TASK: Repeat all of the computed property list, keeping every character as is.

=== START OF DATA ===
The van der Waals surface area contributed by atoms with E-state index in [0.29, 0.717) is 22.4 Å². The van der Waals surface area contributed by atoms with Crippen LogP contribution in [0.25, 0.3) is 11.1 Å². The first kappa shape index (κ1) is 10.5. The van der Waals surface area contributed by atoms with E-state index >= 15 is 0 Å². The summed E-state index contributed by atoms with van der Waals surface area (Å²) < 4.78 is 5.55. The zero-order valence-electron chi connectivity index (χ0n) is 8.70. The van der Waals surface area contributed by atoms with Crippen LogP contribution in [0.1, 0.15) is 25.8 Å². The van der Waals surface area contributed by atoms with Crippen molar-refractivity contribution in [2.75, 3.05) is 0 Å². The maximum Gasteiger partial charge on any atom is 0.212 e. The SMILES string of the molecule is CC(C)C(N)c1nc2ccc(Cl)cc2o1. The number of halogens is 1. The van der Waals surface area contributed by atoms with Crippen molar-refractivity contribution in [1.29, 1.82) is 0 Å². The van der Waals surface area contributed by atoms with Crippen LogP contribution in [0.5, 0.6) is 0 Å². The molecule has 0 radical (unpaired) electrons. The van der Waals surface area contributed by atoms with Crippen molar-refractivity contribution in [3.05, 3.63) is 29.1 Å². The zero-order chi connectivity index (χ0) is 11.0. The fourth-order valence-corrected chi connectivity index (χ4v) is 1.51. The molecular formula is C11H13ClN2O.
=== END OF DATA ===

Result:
The van der Waals surface area contributed by atoms with E-state index in [0.29, 0.717) is 22.4 Å². The van der Waals surface area contributed by atoms with Crippen LogP contribution in [0.25, 0.3) is 11.1 Å². The first kappa shape index (κ1) is 10.5. The van der Waals surface area contributed by atoms with E-state index >= 15 is 0 Å². The summed E-state index contributed by atoms with van der Waals surface area (Å²) < 4.78 is 5.55. The zero-order valence-electron chi connectivity index (χ0n) is 8.70. The van der Waals surface area contributed by atoms with Crippen LogP contribution in [0.1, 0.15) is 25.8 Å². The van der Waals surface area contributed by atoms with Crippen molar-refractivity contribution in [2.75, 3.05) is 0 Å². The maximum Gasteiger partial charge on any atom is 0.212 e. The SMILES string of the molecule is CC(C)C(N)c1nc2ccc(Cl)cc2o1. The number of halogens is 1. The van der Waals surface area contributed by atoms with Crippen molar-refractivity contribution in [1.29, 1.82) is 0 Å². The van der Waals surface area contributed by atoms with Crippen LogP contribution in [0.5, 0.6) is 0 Å². The molecule has 0 radical (unpaired) electrons. The van der Waals surface area contributed by atoms with Crippen molar-refractivity contribution in [3.05, 3.63) is 29.1 Å². The zero-order chi connectivity index (χ0) is 11.0. The fourth-order valence-corrected chi connectivity index (χ4v) is 1.51. The molecular formula is C11H13ClN2O.